29 November 2016

Rare Australian Colonial architecture in Melbourne

Convict architect Fran­cis Greenway left valuable gems of Australian Colonial architecture in Sydney that emphasised the power and authority of Australia's colonial masters. Thus his Colonial Period of architecture in Australia 1788-1840 came at the latter half of the Georgian style of building. This style was typ­ified by symmetrical facades, windows which were arr­an­ged vertically and a scale relating well to the humans who used the building.

The roots of the colonial style were in classical Roman architecture. Verandas were added to suit the harsh summers of Australia and this made Aus­t­ral­ian Colonial Georgian a version of the original European and English styles. Early public buildings were constructed around the importance of influencing community and civic identity. There was a sentimental attachment to the idea of public space with a city square ringed by great civic buildings 'to the glory of god and humanity'.

St James Old Cathedral, 
Melbourne's Central Business District

Collins St Baptist Church, 
Melbourne's Central Business District

But Melbourne was not settled as early as Sydney ... or Tasmania's towns. The first attempt at settlement in the most southern part of the Australian continent had been made way back in 1803 by Lt David Collins but it must have been a bit rough; Collins and his men decided to move to Tasmania where the group eventually settled in Hobart in Feb 1804. It was not until the Henty brothers landed in Portland Bay in 1834, and John Batman fixed the location of Melbourne, that the Port Phillip District was officially declared a settlement in 1837.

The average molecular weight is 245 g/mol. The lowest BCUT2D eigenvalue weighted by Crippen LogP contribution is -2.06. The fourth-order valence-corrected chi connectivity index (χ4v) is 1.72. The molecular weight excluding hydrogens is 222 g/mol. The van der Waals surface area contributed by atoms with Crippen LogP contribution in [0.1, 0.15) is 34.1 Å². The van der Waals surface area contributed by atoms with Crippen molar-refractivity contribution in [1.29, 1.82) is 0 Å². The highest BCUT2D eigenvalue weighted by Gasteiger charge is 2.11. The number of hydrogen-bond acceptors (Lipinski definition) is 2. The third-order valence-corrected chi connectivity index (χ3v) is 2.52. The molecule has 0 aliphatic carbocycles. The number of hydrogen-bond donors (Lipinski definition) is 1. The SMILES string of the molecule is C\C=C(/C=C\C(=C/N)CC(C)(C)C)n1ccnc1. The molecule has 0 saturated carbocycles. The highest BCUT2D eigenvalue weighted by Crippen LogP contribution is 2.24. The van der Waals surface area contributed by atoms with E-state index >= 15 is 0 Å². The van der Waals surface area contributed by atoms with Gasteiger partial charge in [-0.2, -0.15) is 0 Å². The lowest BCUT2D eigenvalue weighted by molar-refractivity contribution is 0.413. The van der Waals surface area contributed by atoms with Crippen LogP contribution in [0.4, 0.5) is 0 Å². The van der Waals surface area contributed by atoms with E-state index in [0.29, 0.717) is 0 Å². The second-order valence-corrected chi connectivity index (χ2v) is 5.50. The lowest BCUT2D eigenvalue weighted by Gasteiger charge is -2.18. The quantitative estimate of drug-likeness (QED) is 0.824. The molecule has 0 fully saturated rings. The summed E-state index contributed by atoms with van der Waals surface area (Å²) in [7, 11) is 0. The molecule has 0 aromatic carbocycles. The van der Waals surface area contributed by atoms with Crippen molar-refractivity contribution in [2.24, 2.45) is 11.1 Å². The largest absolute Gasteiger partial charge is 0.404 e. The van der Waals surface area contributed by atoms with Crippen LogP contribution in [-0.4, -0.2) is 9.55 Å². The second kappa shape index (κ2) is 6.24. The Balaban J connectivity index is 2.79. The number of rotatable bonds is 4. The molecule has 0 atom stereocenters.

Convicts were not allowed into Melbourne so the first ships that arrived at Port Phillip in the late 1830s were full of free immigrants. Being a young set­t­lement, and a late starter in architectural design, Mel­bourne has far fewer Colonial Georgian and Regency buildings than Sydney and Hobart. Nonetheless the colony of Port Phillip District formally separated from NSW and became a state (Victoria) with its own parliament in 1851.

Victorian Regency architecture WAS built in Melbourne and a few rare examples still survive. The Anglican St James Old Cathedral is the oldest church in Mel­bourne and one of only three buildings in the central city which predate the 1850s Gold Rush. The church's foundation stone was laid in Nov 1839 by Charles La Trobe, Superintendent of Port Phillip District which itself was then only 4 years old. Designed by town surveyor Robert Russell, the church had restrained Georgian features in local bluestone.